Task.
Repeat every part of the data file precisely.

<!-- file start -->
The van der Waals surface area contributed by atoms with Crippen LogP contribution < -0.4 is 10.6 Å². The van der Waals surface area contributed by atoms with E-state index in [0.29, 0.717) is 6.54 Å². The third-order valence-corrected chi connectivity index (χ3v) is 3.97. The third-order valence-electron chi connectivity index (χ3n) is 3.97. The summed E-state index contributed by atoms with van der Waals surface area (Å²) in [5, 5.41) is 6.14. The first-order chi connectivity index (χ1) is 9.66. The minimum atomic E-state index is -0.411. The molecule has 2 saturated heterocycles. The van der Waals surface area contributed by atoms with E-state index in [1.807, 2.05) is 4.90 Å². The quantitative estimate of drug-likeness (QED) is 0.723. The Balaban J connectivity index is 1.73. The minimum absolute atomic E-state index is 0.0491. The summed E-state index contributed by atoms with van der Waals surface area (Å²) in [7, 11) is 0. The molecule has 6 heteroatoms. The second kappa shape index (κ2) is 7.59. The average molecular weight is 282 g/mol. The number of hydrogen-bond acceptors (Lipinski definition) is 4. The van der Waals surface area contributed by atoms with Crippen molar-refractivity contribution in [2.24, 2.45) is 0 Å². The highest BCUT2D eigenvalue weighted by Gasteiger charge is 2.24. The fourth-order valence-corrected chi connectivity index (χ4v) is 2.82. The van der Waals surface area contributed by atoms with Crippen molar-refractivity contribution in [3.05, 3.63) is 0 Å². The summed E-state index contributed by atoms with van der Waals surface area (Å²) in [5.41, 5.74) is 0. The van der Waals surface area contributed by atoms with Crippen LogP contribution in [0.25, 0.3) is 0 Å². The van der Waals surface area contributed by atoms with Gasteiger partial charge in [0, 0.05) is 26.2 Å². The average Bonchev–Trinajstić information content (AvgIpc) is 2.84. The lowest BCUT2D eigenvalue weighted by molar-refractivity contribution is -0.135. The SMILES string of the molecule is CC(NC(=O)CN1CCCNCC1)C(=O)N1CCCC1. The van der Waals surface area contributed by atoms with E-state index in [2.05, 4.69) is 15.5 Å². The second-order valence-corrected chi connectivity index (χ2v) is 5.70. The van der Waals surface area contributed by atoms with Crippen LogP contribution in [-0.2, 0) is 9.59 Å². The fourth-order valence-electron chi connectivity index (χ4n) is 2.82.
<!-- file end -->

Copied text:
The van der Waals surface area contributed by atoms with Crippen LogP contribution < -0.4 is 10.6 Å². The van der Waals surface area contributed by atoms with E-state index in [0.29, 0.717) is 6.54 Å². The third-order valence-corrected chi connectivity index (χ3v) is 3.97. The third-order valence-electron chi connectivity index (χ3n) is 3.97. The summed E-state index contributed by atoms with van der Waals surface area (Å²) in [5, 5.41) is 6.14. The first-order chi connectivity index (χ1) is 9.66. The minimum atomic E-state index is -0.411. The molecule has 2 saturated heterocycles. The van der Waals surface area contributed by atoms with E-state index in [1.807, 2.05) is 4.90 Å². The quantitative estimate of drug-likeness (QED) is 0.723. The Balaban J connectivity index is 1.73. The minimum absolute atomic E-state index is 0.0491. The summed E-state index contributed by atoms with van der Waals surface area (Å²) in [7, 11) is 0. The molecule has 6 heteroatoms. The second kappa shape index (κ2) is 7.59. The average molecular weight is 282 g/mol. The number of hydrogen-bond acceptors (Lipinski definition) is 4. The van der Waals surface area contributed by atoms with Crippen molar-refractivity contribution in [2.24, 2.45) is 0 Å². The highest BCUT2D eigenvalue weighted by Gasteiger charge is 2.24. The fourth-order valence-corrected chi connectivity index (χ4v) is 2.82. The van der Waals surface area contributed by atoms with Crippen molar-refractivity contribution in [3.05, 3.63) is 0 Å². The summed E-state index contributed by atoms with van der Waals surface area (Å²) in [5.41, 5.74) is 0. The van der Waals surface area contributed by atoms with Crippen LogP contribution in [0.25, 0.3) is 0 Å². The van der Waals surface area contributed by atoms with Gasteiger partial charge in [0, 0.05) is 26.2 Å². The average Bonchev–Trinajstić information content (AvgIpc) is 2.84. The lowest BCUT2D eigenvalue weighted by molar-refractivity contribution is -0.135. The SMILES string of the molecule is CC(NC(=O)CN1CCCNCC1)C(=O)N1CCCC1. The van der Waals surface area contributed by atoms with E-state index in [2.05, 4.69) is 15.5 Å². The second-order valence-corrected chi connectivity index (χ2v) is 5.70. The van der Waals surface area contributed by atoms with Crippen LogP contribution in [-0.2, 0) is 9.59 Å². The fourth-order valence-electron chi connectivity index (χ4n) is 2.82.